Beginning 2014 on an upbeat note are two developing stories (not occurring in Europe which is the center of the offshore wind market) that no doubt will continue to capture industry headlines throughout the year.
First is in Japan with the impressive progress of The Fukushima Floating Offshore Wind Farm Demonstration Project (FORWARD).
The 2011 Great East Japan Earthquake and Tsunami as part of its terrible impact, hit a nuclear reactor in the Fukushima Prefecture of Japan, resulting in one of the most dangerous nuclear accidents of our times. As part of its response, the Japanese government has made a massive and sustained commitment to the development and deployment of renewable energy, in particular offshore wind.
Due to the ultra-deep water around Japan, the technology required for offshore wind was unique in that the foundations which support turbines with a nameplate capacity of 7MW, needed to float. The newest generation of these turbines stand some 187 meters (613 feet) above the surface of the water with blades over 80 meters in length.
FORWARD deployed the worlds first grid connected floating turbines in 2013 and is comprised of a consortium of Industry, Government and research institutions. The initial development off the coast of Fukushima anticipates a total project investment of ¥18.8 billion and is being rolled out in two phases which are expected to be completed in 2015. The full story of the project and its expected economic impact can be found here.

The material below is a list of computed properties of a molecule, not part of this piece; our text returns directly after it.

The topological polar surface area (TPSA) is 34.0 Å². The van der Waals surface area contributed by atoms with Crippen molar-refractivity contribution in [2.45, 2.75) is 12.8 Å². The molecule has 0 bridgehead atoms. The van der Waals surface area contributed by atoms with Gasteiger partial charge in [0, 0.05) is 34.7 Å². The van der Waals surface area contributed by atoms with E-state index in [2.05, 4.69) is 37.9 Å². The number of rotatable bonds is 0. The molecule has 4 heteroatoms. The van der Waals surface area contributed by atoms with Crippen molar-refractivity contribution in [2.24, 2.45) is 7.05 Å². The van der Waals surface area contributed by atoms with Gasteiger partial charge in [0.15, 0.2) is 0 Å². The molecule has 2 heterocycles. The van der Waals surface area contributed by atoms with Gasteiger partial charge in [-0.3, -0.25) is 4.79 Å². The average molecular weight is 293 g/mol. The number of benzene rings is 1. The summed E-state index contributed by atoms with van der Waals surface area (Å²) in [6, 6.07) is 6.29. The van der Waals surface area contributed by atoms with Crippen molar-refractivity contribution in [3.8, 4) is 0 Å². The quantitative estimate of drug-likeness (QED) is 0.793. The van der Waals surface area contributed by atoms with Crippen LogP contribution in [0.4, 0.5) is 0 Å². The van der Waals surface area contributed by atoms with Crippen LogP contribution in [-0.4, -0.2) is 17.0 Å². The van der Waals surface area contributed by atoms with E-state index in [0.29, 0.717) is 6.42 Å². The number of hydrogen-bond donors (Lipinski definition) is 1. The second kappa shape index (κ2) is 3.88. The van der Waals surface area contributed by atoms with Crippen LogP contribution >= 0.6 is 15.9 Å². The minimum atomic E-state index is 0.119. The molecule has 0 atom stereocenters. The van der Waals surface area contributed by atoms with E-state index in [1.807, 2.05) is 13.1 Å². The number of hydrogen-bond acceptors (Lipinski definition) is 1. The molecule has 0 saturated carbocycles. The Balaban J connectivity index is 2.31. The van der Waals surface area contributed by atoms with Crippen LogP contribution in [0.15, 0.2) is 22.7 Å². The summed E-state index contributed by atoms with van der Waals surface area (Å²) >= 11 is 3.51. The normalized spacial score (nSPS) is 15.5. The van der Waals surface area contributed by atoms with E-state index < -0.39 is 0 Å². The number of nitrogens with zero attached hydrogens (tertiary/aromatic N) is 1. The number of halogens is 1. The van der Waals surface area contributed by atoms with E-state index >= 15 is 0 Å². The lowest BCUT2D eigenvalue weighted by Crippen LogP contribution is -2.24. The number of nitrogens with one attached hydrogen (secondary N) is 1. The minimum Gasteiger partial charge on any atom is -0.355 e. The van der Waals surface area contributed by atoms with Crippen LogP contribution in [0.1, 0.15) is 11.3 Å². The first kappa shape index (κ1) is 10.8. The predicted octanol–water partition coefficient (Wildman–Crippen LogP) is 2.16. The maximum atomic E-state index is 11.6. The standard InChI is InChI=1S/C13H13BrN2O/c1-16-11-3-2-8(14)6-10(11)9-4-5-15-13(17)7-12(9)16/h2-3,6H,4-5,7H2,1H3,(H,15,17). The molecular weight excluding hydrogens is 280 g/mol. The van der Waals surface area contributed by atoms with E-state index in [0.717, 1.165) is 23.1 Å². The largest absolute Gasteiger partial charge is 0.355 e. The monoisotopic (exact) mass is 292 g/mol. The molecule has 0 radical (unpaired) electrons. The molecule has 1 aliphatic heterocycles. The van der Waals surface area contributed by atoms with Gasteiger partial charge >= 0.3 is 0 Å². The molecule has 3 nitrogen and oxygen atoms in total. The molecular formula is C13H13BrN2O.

What is impressive about all of this is the level of commitment and support it has been given at all levels and the speed to which it is being executed. With a global wind power market forecast to grow to ¥4.3 trillion by 2020, clearly Japanese industry is positioning itself for a leadership position.
The other positive news is that the Cape Wind project, which is being developed off the coast of Massachusetts, has signed an agreement with Siemens to be supply the 130 3.2MW offshore wind turbines for the project. Unlike the quick Japanese project development, and despite having the longstanding support of Massachusetts state government, Cape Wind has been caught up in bitter, often politically motivated legal fights for the past decade. With contracts now being awarded the project is expected to be completed and commissioned by 2016.
Given this progress in both Japan and the US, along with the very active European market, we expect a big story for 2014 will be the emergence of the global offshore wind industry – and with it the innovation, volume and scale necessary to continue to wind farm efficiencies and to drive down the overall installation costs.
Here’s to a great 2014!